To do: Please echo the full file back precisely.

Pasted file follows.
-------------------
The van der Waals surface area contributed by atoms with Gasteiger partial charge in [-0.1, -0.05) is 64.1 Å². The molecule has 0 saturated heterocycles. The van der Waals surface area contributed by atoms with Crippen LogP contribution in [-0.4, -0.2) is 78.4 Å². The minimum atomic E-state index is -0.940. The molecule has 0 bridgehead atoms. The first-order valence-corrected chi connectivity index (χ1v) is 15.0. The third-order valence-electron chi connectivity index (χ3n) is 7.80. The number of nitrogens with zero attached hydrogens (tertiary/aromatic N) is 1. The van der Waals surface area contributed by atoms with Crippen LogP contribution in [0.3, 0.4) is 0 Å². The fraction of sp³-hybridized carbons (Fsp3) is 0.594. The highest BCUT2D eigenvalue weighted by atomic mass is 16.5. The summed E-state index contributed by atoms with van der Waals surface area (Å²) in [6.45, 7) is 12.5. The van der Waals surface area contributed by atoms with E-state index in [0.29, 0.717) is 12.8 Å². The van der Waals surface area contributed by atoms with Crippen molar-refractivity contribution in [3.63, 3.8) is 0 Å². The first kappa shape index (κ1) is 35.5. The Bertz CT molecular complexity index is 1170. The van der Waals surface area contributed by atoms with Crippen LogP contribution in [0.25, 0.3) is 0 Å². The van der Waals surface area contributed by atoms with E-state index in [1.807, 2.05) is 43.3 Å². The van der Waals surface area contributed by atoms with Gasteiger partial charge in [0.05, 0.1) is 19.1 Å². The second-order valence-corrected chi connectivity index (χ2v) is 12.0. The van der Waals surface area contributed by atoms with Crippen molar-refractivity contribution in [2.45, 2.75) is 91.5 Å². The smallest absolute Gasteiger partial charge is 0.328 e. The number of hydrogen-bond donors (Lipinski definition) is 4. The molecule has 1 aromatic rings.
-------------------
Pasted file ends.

The van der Waals surface area contributed by atoms with Gasteiger partial charge in [-0.1, -0.05) is 64.1 Å². The molecule has 0 saturated heterocycles. The van der Waals surface area contributed by atoms with Crippen LogP contribution in [-0.4, -0.2) is 78.4 Å². The minimum atomic E-state index is -0.940. The molecule has 0 bridgehead atoms. The first-order valence-corrected chi connectivity index (χ1v) is 15.0. The third-order valence-electron chi connectivity index (χ3n) is 7.80. The number of nitrogens with zero attached hydrogens (tertiary/aromatic N) is 1. The van der Waals surface area contributed by atoms with Crippen LogP contribution in [0.3, 0.4) is 0 Å². The fraction of sp³-hybridized carbons (Fsp3) is 0.594. The highest BCUT2D eigenvalue weighted by atomic mass is 16.5. The summed E-state index contributed by atoms with van der Waals surface area (Å²) in [6.45, 7) is 12.5. The van der Waals surface area contributed by atoms with E-state index in [0.29, 0.717) is 12.8 Å². The van der Waals surface area contributed by atoms with Crippen molar-refractivity contribution in [3.63, 3.8) is 0 Å². The first kappa shape index (κ1) is 35.5. The Bertz CT molecular complexity index is 1170. The van der Waals surface area contributed by atoms with Crippen LogP contribution in [0.25, 0.3) is 0 Å². The van der Waals surface area contributed by atoms with E-state index in [1.807, 2.05) is 43.3 Å². The van der Waals surface area contributed by atoms with Gasteiger partial charge in [0.05, 0.1) is 19.1 Å². The second-order valence-corrected chi connectivity index (χ2v) is 12.0. The van der Waals surface area contributed by atoms with Crippen molar-refractivity contribution in [2.45, 2.75) is 91.5 Å². The smallest absolute Gasteiger partial charge is 0.328 e. The number of hydrogen-bond donors (Lipinski definition) is 4. The molecule has 1 aromatic rings.